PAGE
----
Sarah Palin is running against the Republican Party, once again. In mainstream media, she trashed the party as a good old boys network and said the fact that the party had endorsed Nick Begich for Congress was a slap in the face and a betrayal of Alaskans.
Although she appears to have wanted the endorsement of the party, Palin usually runs against the Republican Party, which is meeting in Fairbanks. Some 351 delegates are in the Golden Heart City for three days of Republican State Convention and State Central Committee meetings.
Co-chair of the convention Cheryl Markwood said one of the Palin volunteers yelled at her and called her a “Nazi” because the convention organizers were not allowing campaign material to be placed on the tables in the main banquet room, due to the need to turn over the tables quickly for the next segment of the convention. Due to the size of the convention hall, there is only one room large enough to accommodate the 351 attendees and media, and a decision was made early on to keep the tables free of clutter for the sake of the hotel workers. The campaign material is relegated to campaign tables in the hallway for all candidates.
“Most of the delegates hadn’t even arrived in Fairbanks yet before news arrived that a backroom deal had already been struck for an endorsement from state party politicos,” Palin said in her statement to the mainstream media. She did not send her statement to Must Read Alaska. Palin said it is “a slap in the face of convention delegates” and “a betrayal of all Alaskans who believe in fair play.”
In fact, most of the delegates had arrived because voting members of the State Central Committee had a scheduled meeting on Thursday. The endorsements are made by the SCC, not by the entire convention. Party endorsements are made through a process that is spelled out in party rules, and in addition to Nick Begich being endorsed for Congress, Kenai Borough Mayor Charlie Pierce was endorsed for governor during the SCC meeting, in addition to the endorsement the party had already given Gov. Mike Dunleavy. The other candidates did not go through the process to ask for an endorsement. Their campaigns could still request that endorsement before the next SCC meeting, but Palin did not seem to understand that there is a process to get an endorsement from the elected party leadership, and that the endorsement comes from an elected portion of the Republican Party that represents people from the entire state.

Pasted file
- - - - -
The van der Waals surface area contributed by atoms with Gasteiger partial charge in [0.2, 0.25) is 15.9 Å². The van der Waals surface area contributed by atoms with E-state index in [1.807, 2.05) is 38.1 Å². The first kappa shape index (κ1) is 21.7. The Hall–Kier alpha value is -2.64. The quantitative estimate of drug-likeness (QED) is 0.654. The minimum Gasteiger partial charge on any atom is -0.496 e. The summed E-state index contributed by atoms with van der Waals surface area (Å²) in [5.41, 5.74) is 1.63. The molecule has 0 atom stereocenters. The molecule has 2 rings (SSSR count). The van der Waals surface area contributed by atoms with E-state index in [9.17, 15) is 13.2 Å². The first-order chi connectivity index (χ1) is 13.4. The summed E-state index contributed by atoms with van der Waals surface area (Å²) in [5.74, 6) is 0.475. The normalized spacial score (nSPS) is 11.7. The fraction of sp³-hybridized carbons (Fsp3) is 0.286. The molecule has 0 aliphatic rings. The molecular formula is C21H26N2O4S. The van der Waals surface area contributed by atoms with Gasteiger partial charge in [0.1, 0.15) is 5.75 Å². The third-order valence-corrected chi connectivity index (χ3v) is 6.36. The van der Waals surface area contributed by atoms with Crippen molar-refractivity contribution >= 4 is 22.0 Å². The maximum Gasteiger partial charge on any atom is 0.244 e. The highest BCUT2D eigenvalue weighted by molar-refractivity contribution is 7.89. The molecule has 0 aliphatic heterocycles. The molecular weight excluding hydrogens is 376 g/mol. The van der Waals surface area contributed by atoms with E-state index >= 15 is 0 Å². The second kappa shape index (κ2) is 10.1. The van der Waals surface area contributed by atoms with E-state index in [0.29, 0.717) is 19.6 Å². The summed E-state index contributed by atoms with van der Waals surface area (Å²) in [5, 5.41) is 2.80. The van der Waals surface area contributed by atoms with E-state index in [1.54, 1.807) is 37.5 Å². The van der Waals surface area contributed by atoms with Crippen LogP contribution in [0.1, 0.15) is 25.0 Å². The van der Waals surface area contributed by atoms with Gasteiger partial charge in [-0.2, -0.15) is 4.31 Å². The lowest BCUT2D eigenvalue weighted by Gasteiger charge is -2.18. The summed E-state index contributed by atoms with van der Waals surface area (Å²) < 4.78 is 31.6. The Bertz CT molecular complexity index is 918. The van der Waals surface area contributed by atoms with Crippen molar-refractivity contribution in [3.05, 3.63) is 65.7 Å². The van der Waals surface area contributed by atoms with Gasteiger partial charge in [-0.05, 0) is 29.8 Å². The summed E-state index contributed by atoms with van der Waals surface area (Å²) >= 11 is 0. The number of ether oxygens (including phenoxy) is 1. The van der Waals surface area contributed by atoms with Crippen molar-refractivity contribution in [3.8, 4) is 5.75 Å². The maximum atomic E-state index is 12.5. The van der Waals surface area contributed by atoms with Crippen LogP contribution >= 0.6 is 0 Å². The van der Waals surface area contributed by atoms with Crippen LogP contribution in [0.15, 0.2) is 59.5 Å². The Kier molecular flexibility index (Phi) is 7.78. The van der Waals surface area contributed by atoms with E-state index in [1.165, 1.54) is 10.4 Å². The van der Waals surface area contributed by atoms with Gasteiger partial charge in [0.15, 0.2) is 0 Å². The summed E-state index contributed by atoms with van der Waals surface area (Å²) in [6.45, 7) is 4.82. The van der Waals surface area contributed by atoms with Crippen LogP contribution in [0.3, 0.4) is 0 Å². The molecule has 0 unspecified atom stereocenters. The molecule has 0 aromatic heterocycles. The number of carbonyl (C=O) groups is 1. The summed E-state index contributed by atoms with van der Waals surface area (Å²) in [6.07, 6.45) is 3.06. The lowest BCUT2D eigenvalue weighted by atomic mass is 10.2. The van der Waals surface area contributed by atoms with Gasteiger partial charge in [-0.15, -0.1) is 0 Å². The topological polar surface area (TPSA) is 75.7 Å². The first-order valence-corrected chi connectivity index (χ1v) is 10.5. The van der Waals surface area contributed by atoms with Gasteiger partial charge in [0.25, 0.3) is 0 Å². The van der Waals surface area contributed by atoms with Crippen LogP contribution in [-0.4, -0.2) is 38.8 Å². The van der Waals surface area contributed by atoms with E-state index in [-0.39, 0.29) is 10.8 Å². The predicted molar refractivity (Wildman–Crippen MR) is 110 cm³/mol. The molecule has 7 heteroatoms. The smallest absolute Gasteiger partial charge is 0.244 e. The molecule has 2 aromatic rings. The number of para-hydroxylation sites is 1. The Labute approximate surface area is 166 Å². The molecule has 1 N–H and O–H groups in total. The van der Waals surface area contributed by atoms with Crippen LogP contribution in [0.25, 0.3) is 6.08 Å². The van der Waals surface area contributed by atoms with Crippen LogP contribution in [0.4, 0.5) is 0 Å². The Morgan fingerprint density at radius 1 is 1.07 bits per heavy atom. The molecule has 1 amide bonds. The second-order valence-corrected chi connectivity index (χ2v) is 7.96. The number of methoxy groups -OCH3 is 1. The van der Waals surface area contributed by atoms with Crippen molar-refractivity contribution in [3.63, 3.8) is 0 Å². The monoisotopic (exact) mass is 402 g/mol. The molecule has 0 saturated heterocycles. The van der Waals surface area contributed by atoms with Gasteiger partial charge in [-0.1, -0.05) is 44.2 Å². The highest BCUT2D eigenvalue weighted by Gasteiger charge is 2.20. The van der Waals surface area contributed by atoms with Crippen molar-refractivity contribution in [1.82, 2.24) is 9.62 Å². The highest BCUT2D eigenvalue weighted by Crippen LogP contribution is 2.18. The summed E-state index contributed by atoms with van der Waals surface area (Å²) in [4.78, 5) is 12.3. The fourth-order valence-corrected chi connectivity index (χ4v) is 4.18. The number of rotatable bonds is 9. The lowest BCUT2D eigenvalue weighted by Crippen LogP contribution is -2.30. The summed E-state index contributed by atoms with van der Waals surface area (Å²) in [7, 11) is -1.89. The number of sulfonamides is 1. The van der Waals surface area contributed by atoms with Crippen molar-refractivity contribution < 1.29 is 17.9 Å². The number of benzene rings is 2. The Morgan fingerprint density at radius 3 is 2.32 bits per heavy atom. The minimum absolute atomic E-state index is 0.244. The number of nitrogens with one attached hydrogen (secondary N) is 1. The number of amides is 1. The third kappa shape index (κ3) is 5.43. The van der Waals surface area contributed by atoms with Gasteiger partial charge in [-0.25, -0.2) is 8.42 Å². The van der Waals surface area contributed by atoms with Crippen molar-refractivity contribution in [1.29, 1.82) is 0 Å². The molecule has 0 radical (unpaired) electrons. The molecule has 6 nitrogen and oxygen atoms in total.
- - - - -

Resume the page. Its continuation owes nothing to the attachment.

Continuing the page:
Palin was scheduled to arrive at the convention at 4 pm and does have a table with stickers and buttons, manned by volunteers Jerry and Margaret Ward, longtime supporters of the former governor. But it’s unclear if she will now attend. There was no sign of her this afternoon. She has agreed to be part of the convention’s candidate forum on Saturday morning, a forum that includes John Coghill, Josh Revak, Tara Sweeney, and Nick Begich, also candidates for Congress.
“This predictable action of the Party establishment proves that the old boys’ network is alive and well in Alaska,” Palin said in her statement to the Anchorage Daily News and Alaska Public Media. “I built a reputation for going rogue against the establishment, but it’s only because I have always represented the very best of Alaska — hard working people who believe in God and country and who reject backroom deals that benefit the few.”
One delegate commented, “Does this mean she is saying I am not hard working, that I don’t believe in God or Country? That’s ballsy of her. Does this means she is going to quit the Republican Party?”
One resolution at the convention condemned former Gov. Bill Walker, who was endorsed by Palin in 2014. Walker quit the Republican Party to go rogue as a no-party candidate that year. He has not returned to the Republican fold. It’s unclear if Palin intends to keep her Republican Party membership, with her angry criticism of the party and its volunteer leaders on Friday afternoon.
Palin, shortly after announcing for Congress, received an endorsement from former President Donald Trump, who is still popular among those attending the convention.